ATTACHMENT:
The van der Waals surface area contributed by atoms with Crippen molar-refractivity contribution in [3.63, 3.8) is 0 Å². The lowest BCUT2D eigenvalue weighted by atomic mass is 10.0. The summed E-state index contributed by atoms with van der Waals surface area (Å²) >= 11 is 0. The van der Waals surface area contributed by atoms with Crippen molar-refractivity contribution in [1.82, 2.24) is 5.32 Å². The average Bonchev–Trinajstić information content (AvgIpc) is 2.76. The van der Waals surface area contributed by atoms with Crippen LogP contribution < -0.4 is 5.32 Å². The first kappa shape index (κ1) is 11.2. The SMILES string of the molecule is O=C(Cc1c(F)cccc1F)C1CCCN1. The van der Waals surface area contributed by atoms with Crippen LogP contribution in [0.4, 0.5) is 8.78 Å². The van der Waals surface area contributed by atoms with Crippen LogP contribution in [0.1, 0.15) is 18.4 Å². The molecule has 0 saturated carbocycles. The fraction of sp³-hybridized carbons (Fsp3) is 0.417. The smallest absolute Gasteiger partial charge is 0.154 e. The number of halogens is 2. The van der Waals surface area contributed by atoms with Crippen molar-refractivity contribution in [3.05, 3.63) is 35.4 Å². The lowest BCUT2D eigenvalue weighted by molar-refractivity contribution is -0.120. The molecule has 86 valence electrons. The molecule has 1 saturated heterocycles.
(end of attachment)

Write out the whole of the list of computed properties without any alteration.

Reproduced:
The van der Waals surface area contributed by atoms with Crippen molar-refractivity contribution in [3.63, 3.8) is 0 Å². The lowest BCUT2D eigenvalue weighted by atomic mass is 10.0. The summed E-state index contributed by atoms with van der Waals surface area (Å²) >= 11 is 0. The van der Waals surface area contributed by atoms with Crippen molar-refractivity contribution in [1.82, 2.24) is 5.32 Å². The average Bonchev–Trinajstić information content (AvgIpc) is 2.76. The van der Waals surface area contributed by atoms with Crippen LogP contribution < -0.4 is 5.32 Å². The first kappa shape index (κ1) is 11.2. The SMILES string of the molecule is O=C(Cc1c(F)cccc1F)C1CCCN1. The van der Waals surface area contributed by atoms with Crippen LogP contribution in [0.4, 0.5) is 8.78 Å². The van der Waals surface area contributed by atoms with Crippen LogP contribution in [0.1, 0.15) is 18.4 Å². The molecule has 0 saturated carbocycles. The fraction of sp³-hybridized carbons (Fsp3) is 0.417. The smallest absolute Gasteiger partial charge is 0.154 e. The number of halogens is 2. The van der Waals surface area contributed by atoms with Crippen molar-refractivity contribution in [3.05, 3.63) is 35.4 Å². The lowest BCUT2D eigenvalue weighted by molar-refractivity contribution is -0.120. The molecule has 86 valence electrons. The molecule has 1 saturated heterocycles.